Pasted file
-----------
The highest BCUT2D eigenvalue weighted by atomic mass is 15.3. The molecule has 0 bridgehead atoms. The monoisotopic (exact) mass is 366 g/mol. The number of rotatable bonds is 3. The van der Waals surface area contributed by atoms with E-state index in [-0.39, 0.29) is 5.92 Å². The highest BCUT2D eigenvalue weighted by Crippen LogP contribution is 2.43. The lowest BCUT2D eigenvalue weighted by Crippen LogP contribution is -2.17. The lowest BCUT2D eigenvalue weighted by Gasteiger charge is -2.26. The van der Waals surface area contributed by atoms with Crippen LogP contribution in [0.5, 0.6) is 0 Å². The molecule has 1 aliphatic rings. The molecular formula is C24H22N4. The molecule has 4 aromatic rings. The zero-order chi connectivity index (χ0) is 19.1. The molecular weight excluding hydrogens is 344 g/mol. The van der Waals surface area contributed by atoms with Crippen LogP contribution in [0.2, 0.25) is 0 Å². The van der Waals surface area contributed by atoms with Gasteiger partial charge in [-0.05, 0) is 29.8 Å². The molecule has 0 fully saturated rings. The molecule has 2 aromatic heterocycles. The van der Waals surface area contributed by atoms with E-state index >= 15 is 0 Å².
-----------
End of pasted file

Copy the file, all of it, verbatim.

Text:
The highest BCUT2D eigenvalue weighted by atomic mass is 15.3. The molecule has 0 bridgehead atoms. The monoisotopic (exact) mass is 366 g/mol. The number of rotatable bonds is 3. The van der Waals surface area contributed by atoms with E-state index in [-0.39, 0.29) is 5.92 Å². The highest BCUT2D eigenvalue weighted by Crippen LogP contribution is 2.43. The lowest BCUT2D eigenvalue weighted by Crippen LogP contribution is -2.17. The lowest BCUT2D eigenvalue weighted by Gasteiger charge is -2.26. The van der Waals surface area contributed by atoms with Crippen LogP contribution in [0.5, 0.6) is 0 Å². The molecule has 1 aliphatic rings. The molecular formula is C24H22N4. The molecule has 4 aromatic rings. The zero-order chi connectivity index (χ0) is 19.1. The molecular weight excluding hydrogens is 344 g/mol. The van der Waals surface area contributed by atoms with Crippen LogP contribution in [0.2, 0.25) is 0 Å². The van der Waals surface area contributed by atoms with Gasteiger partial charge in [-0.05, 0) is 29.8 Å². The molecule has 0 fully saturated rings. The molecule has 2 aromatic heterocycles. The van der Waals surface area contributed by atoms with E-state index >= 15 is 0 Å².